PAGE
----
Today, we’re offering a first glance at some exciting research that we’re releasing in March 2015. ATD Research and the Institute for Corporate Productivity (i4cp) have partnered on a soon-to-be-published new project on the state of instructional design (ID) in organizations.
Introducing Instructional Design Now: A New Age of Learning and Beyond
It’s certainly an exciting time to be an instructional designer. The field of instructional design (ID) incorporates a rapidly growing and changing array of learning strategies, tools, and approaches into training experiences that appeal to today’s workers while meeting their complex learning needs.
ATD and i4cp’s latest report will provide a current snapshot of ID in organizations, as well as explore the most pressing challenges faced by instructional designers. The study’s findings are based on a survey of 1,120 ID professionals.
The ID Community
Of the survey participants, who practice in organizations from all industry sectors, 44 percent held a formal undergraduate or graduate degree in ID or a related field. About a sixth had an ID certification, with ATD’s Certified Professional in Learning and Performance (CPLP) being the most popular. Both formal degree programs and certifications in ID tend to be relatively new, and these rates will likely increase in the future.
ID Relies on Traditional Approaches and New Technologies
Today’s ID professionals have a stunningly vast and ever-changing selection of tools, technologies and approaches available to them. Although this can also be overwhelming and it can be difficult to keep up with current technologies, one instructional designer in state government pointed out, “so many tools and resources and allow for better design and greater creativity.”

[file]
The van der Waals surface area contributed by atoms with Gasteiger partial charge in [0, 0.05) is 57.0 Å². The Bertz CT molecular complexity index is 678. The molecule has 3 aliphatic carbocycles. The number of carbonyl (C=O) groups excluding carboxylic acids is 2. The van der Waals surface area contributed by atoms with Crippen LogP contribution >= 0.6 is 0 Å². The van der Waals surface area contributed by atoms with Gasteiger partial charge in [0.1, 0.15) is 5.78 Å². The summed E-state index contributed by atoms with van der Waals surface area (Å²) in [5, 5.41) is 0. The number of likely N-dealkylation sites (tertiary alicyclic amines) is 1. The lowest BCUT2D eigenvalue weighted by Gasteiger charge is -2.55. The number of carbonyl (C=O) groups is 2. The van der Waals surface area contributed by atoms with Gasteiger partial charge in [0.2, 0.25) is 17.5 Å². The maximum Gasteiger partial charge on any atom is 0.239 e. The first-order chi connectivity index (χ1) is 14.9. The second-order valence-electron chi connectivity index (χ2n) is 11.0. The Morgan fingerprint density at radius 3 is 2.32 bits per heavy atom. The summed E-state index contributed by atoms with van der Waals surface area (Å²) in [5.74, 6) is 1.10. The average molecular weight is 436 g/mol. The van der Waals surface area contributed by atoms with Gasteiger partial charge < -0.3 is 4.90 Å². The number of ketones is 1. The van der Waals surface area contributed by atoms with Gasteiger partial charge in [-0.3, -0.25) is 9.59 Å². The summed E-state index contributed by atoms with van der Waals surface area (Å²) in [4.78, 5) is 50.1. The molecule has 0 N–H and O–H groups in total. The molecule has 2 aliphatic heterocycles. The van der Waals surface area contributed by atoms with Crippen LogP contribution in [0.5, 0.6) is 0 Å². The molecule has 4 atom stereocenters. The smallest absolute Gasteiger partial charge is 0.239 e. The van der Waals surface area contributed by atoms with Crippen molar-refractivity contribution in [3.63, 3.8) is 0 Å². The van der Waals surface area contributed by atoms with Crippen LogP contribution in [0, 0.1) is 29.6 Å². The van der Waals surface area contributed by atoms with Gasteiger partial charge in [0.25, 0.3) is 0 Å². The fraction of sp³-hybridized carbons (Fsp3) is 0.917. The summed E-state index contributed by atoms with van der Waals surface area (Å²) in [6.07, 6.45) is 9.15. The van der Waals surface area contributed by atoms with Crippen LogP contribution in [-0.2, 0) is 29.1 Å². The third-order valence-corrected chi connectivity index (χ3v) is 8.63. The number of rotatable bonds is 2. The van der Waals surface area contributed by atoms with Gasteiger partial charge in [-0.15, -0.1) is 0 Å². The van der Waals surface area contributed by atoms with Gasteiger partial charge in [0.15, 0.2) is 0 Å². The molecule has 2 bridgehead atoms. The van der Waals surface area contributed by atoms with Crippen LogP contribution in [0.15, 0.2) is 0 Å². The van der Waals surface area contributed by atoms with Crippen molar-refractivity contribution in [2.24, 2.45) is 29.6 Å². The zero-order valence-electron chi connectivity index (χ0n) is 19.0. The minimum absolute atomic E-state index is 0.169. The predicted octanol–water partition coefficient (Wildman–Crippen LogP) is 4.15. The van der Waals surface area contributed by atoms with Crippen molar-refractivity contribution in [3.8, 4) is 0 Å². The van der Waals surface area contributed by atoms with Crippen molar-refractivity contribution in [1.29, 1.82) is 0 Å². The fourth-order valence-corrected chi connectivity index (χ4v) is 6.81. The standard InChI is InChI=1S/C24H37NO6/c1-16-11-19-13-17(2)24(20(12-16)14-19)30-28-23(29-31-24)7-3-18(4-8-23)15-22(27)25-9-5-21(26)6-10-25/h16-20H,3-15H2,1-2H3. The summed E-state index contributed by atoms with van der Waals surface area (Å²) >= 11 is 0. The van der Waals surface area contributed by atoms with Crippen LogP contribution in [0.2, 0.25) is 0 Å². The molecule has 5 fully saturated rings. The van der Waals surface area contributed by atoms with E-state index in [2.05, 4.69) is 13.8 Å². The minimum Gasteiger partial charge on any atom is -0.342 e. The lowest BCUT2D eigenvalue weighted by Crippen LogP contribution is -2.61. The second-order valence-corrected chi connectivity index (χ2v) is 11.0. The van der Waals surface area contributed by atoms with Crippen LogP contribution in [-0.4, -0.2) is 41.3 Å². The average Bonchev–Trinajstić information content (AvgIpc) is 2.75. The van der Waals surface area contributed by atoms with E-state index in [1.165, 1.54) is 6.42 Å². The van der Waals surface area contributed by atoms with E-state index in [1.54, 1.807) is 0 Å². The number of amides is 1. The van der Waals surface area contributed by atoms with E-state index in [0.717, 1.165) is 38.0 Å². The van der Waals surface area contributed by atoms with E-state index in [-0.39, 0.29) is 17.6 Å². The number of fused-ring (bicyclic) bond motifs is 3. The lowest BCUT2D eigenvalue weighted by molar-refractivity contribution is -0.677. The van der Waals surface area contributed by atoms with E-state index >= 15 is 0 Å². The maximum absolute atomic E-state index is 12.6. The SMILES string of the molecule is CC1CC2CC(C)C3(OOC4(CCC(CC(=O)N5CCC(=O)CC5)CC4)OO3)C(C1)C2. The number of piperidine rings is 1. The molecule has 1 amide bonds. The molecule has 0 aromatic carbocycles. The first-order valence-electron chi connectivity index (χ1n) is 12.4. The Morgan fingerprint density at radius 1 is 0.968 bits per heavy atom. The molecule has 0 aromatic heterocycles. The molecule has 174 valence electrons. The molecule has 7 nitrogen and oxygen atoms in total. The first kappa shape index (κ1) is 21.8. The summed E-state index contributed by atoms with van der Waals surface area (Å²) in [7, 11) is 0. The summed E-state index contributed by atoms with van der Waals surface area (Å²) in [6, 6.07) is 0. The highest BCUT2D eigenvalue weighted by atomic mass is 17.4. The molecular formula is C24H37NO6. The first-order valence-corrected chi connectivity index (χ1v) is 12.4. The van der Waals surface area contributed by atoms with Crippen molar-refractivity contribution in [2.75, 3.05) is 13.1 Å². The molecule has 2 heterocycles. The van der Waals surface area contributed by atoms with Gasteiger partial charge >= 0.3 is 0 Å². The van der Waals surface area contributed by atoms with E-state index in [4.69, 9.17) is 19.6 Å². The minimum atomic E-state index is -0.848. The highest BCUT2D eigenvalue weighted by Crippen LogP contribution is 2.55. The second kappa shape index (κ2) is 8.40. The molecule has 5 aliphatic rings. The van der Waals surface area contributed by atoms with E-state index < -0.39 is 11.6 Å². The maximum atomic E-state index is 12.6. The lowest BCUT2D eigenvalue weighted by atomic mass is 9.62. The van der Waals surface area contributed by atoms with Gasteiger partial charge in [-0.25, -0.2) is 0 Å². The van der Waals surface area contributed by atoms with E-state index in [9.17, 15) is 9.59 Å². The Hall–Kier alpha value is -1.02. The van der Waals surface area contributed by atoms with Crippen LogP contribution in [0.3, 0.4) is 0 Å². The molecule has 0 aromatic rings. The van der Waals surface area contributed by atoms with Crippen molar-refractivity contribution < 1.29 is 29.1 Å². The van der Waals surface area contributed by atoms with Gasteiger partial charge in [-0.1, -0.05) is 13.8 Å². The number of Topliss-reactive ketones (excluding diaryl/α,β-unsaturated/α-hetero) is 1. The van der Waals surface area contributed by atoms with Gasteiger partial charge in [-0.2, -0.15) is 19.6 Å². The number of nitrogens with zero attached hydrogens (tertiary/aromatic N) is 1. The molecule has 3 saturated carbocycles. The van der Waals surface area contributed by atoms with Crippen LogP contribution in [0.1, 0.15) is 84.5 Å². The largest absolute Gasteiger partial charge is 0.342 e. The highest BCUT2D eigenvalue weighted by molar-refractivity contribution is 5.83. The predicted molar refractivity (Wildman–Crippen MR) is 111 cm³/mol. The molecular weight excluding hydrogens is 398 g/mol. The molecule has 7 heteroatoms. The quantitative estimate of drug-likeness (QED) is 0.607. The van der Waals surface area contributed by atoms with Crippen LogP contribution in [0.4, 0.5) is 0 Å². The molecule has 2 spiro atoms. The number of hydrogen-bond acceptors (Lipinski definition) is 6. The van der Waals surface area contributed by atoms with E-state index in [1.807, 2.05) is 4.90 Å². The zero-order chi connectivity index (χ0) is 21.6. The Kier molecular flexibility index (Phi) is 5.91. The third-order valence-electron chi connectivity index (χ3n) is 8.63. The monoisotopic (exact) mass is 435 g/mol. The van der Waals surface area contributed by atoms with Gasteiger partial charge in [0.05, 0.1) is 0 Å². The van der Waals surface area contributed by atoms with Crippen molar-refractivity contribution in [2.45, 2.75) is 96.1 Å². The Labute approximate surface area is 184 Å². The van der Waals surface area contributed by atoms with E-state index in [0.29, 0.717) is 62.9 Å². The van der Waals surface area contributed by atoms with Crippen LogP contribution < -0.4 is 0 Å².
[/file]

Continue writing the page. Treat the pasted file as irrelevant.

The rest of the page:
Instructional designers leverage time-tested approaches, as well as newer technology, to deliver learning in organizations. The most frequently-used tool or approach is traditional classroom learning, which nine out of 10 organizations rely on to a considerable extent.
In addition, assessments, which are administered to assess skills, training needs, and learning progress, are also heavily used. Survey respondents have also embraced learning management systems (LMSs), a technology that gathers, manages, and reports information on organizational learning efforts.
ID Isn’t as Effective as It Could Be
One concerning finding from the research was that only about half of surveyed ID professionals reported feeling that their ID efforts are highly effective in helping to meet business objectives. Even more troubling, less than four in 10 thought that their ID efforts are effective in meeting learning needs.
Some insights into why ID isn’t reaching its full potential also emerged from the survey responses. Participants expressed challenges in connecting with senior leadership and convincing them that ID was important, and many reported a lack of internal staff with the needed design competencies.
The full report will be available in March at www.td.org/idreport. Members will have complimentary access to a free whitepaper version of the report. For the latest updates on our research, follow us on twitter at @atdresearch.